United States  ClinicalTrials.gov Registry

http://www.clinicaltrials.gov/

 

ClinicalTrials.gov is maintained by the National Library of Medicine (NLM) at the National Institutes of Health (NIH).  Studies listed in the database are conducted in all 50 States and in 184 countries.

 

ClinicalTrials.gov - WM Specific Listing:

List of clinical trials for WM, currently active and listed on ClinicalTrials.gov.  This information will be periodically updated, so keep checking here for clinical trials that might be of interest to you.  Basic information is included for each trial – if you desire additional information regarding eligibility criteria, location, etc., please click on each trial name in the listing to view the complete trial summary.  Click here also to view the list in PDF format.

 

Canada Clinical Trials Registries

 

Canadian Cancer Trials

http://www.canadiancancertrials.ca

 

This cancer trial website was created by the Candian Partnership Against Cancer and its partners to help people learn about lcinical trials for cancer.  It includes trials for all the provinces in Canada.

 

Health Canada Clinical Trials Database

http://ctdb-bdec.hc-sc.gc.ca/ctdb-bdec/index-eng.jsp

 

Health Canada develped this database to provide to the public a listing of specific informaiton relating to phase I, II, and III clinical trials in patients.  It is managed by Health Canada and provides a source of informaiton about Canadian clinical trials involving human pharmaceutical and biological drugs.

 

European Union Clinical Trials Register

https://www.clinicaltrialsregister.eu/

 

The EU Clinical Trials Register website allows you to search for information on clinical trials in European Union (EU) member states and the European Economic Area (EEA) and clinical trials which are conducted outside the EU/EEA if they form part of a paediatric investigation plan (PIP).  The website is hosted by the European Medicines Agency (EMA).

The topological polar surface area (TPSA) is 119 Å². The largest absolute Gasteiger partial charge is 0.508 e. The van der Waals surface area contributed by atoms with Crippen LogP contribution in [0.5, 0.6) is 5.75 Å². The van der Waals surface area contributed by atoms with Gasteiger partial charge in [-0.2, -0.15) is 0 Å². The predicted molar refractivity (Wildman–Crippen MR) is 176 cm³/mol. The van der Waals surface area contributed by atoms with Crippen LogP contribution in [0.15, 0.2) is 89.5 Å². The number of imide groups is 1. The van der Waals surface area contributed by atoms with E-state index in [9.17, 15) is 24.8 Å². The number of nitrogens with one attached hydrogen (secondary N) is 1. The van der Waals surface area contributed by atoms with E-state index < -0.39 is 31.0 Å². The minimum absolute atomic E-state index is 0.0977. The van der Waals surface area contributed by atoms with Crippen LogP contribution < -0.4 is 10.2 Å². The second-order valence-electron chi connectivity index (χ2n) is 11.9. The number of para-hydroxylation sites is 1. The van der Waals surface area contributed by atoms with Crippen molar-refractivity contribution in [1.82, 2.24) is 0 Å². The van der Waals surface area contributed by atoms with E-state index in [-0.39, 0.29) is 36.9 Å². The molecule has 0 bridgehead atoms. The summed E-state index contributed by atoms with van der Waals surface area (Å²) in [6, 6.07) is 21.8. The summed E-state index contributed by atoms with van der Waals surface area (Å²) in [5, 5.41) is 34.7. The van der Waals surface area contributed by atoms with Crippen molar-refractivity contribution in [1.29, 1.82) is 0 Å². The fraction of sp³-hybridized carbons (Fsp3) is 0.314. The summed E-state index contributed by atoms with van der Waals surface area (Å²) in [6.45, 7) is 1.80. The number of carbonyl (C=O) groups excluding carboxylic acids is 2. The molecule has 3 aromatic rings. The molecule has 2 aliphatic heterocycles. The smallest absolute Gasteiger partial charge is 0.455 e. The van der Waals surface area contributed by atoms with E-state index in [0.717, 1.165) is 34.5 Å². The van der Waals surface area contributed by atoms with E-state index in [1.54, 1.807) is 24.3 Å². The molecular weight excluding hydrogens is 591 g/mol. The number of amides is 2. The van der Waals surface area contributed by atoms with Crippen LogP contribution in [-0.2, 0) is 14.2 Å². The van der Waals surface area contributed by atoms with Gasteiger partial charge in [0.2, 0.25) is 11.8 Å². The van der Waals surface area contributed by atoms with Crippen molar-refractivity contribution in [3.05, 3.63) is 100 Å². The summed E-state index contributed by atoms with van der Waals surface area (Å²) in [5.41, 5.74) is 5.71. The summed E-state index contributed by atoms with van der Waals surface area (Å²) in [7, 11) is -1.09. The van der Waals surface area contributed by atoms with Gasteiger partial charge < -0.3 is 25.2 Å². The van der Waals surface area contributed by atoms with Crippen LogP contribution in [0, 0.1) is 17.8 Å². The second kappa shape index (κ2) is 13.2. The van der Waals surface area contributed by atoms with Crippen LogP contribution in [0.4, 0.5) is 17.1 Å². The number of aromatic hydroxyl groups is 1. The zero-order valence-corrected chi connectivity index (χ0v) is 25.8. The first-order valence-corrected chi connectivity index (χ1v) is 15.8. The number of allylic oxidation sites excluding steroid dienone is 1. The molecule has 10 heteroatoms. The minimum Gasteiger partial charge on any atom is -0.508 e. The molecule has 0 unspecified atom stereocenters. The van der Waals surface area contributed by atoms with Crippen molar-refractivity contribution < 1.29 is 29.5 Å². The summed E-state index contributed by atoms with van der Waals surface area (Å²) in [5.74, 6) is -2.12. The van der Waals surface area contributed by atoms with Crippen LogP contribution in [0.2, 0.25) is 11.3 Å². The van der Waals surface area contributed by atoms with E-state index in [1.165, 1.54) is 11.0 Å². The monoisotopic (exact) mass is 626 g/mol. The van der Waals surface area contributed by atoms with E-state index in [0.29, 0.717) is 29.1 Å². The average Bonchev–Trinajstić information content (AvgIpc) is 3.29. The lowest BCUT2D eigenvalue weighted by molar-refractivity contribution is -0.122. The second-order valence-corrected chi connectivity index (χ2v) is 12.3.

Australian New Zealand Clinical Trials Registry

http://www.anzctr.org.au

 

The Australian New Zealand Clinical Trials Registry (ANZCTR) is an online register of clinical trials being undertaken in Australia, New Zealand and elsewhere. The ANZCTR includes trials from the full spectrum of therapeutic areas of pharmaceuticals, surgical procedures, preventive measures, lifestyle, devices, treatment and rehabilitation strategies and complementary therapies.

 

World Health Organization (WHO) International Clinical Trials Registry Platform

http://apps.who.int/trialsearch/

 

The main aim of the WHO ICTRP is to facilitate the prospective registration of the WHO Trial Registration Data Set on all clinical trials, and the public accessibility of that information.   The intent is to “establish a voluntary platform to link clinical trials registers in order to ensure a single point of access and the unambiguous identification of trials with a view to enhancing access to information by patients, families, patient groups and others".


Brazilian Clinical Trials Registry / Registro Brasileiro de Ensaios Clinicos (ReBEC)

http://www.ensaiosclinicos.gov.br/

 

Chinese Clinical Trial Registry (ChiCTR)

http://www.chictr.org/en/


Cuban Public Registry of Clinical Trials (RPCEC)

http://registroclinico.sld.cu/

 

German Clinical Trials Register (DRKS)

https://drks-neu.uniklinik-freiburg.de/drks_web/

 

India Clinical Trials Registry

http://ctri.nic.in/Clinicaltrials/login.php

 

Iranian Registry of Clinical Trials

http://www.irct.ir/

 

Japan Primary Registries Network (JPRN)

http://rctportal.niph.go.jp/

 

Korea  Clinical Resarch Information Service (CRIS)

http://cris.nih.go.kr/cris/index.jsp

 

The Netherlands National Trial Register (NTR)

http://www.trialregister.nl/trialreg/index.asp

 

Pan African Clinical Trials Registry (PACTR)

http://www.pactr.org/

 

Sri Lanka Clinical Trials Registry (SLCTR)

http://www.slctr.lk/